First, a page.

Today's question, posed by affiliate author, Amy Romine, is: What do you do with your edits?
That's a very good question. Currently, I have a wonderful editor whose suggestion enhance the story. Sometimes she asks me to delete whole paragraphs. Yikes. While it kills me to do so, I read the paragraph and if I agree - I usually do - I delete it. If there's information in that paragraph that I feel the reader needs to know, I add a comment about why I want to keep it. Sometimes we shorten the paragraph or change the wording to get my point across. Other times, she leaves it.
I've been the product of some horrible editors in the past. One actually added the dreaded "LY"word to all of my saids. Or changed complete sentences, adding the word. I think every (or at least most) authors know to avoid these words as much as possible. Granted, they do have their place. They are part of our language after all. But we all know to use them sparingly. This editor added them to sentences like - She raced (hurriedly) down the hall. Not only is the sentence awkward - everyone knows if you race you're in a hurry. Adding an ly word there only repeats the action.
Needless to say, I balked and balked. And the editor talked to the publisher and the publisher said if I remained uncooperative, they were breaking my contract. I wrote back and said I refuse to cooperate with that kind of editing. So contract broken, I moved on. I wouldn't have my work changed that way - For one thing, she was changing my author's voice. I don't write that way. She was also changing the tone of the story - to her voice. Not to mention, she wasn't making it better.
I think most editors are pretty good. Another one I dealt with was very understanding of things I wanted to leave. Don't get me wrong. If the suggestion is reasonable, I'm more than willing to make a change. Another line editor I dealt with insisted on changing a lot of my manuscript to her voice. Not to mention she inserted the word "However" during a love scene. I don't know about you, but however isn't part of my vocabulary in everyday language let alone during a love scene. She also eliminated scenes that I felt were important to my heroine. Albeit - they could have been shortened. So once again, she went to the owner and the owner said it wouldn't be published. Since most of the edits were reasonable, I came up with a compromise to the paragraphs - I shortened them as long as she removed the word However. There were several other comments throughout the manuscript also. I suggested compromises for them also - Truthfully, I think this was the job of the editor, not the author. Editors aren't there to suggest changes and then be stubborn about them. They're supposed to suggest changes, but if the author has a viable reason to leave them, I think they either work out a compromise or leave them.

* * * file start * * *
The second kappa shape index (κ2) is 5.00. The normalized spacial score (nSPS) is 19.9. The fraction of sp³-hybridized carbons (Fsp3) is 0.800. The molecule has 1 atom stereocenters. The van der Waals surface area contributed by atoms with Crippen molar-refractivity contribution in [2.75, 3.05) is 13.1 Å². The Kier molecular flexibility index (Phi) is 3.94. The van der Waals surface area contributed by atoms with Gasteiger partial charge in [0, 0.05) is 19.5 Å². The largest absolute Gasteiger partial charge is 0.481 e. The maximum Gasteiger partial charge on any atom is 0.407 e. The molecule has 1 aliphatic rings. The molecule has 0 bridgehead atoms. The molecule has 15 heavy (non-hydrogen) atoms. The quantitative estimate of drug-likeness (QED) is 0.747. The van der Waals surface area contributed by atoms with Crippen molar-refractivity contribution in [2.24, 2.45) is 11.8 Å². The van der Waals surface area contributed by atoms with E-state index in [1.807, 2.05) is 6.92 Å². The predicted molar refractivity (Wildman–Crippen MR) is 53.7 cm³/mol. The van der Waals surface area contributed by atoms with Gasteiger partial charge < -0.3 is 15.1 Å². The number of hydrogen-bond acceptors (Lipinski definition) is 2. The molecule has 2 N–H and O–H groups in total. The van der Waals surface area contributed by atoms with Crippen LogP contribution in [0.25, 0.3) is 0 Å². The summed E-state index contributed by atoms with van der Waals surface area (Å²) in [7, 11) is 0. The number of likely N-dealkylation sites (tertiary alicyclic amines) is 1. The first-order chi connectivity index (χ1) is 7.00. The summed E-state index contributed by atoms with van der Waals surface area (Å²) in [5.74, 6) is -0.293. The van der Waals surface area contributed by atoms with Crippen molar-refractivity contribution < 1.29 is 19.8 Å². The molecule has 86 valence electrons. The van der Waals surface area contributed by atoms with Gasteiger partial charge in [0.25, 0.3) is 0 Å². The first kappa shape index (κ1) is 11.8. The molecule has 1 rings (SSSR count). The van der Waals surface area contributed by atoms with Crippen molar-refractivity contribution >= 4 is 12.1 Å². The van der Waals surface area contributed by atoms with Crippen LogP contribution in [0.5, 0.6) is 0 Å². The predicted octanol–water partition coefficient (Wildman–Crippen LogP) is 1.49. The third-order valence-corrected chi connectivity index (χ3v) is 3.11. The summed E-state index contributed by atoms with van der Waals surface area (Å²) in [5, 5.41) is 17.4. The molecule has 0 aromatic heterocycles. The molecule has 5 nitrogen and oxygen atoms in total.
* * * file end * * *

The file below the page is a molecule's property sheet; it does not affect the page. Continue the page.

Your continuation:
I was taught when it comes to edits - it's your work - the final decision is up to you. No one has the right to change your voice or style of writing.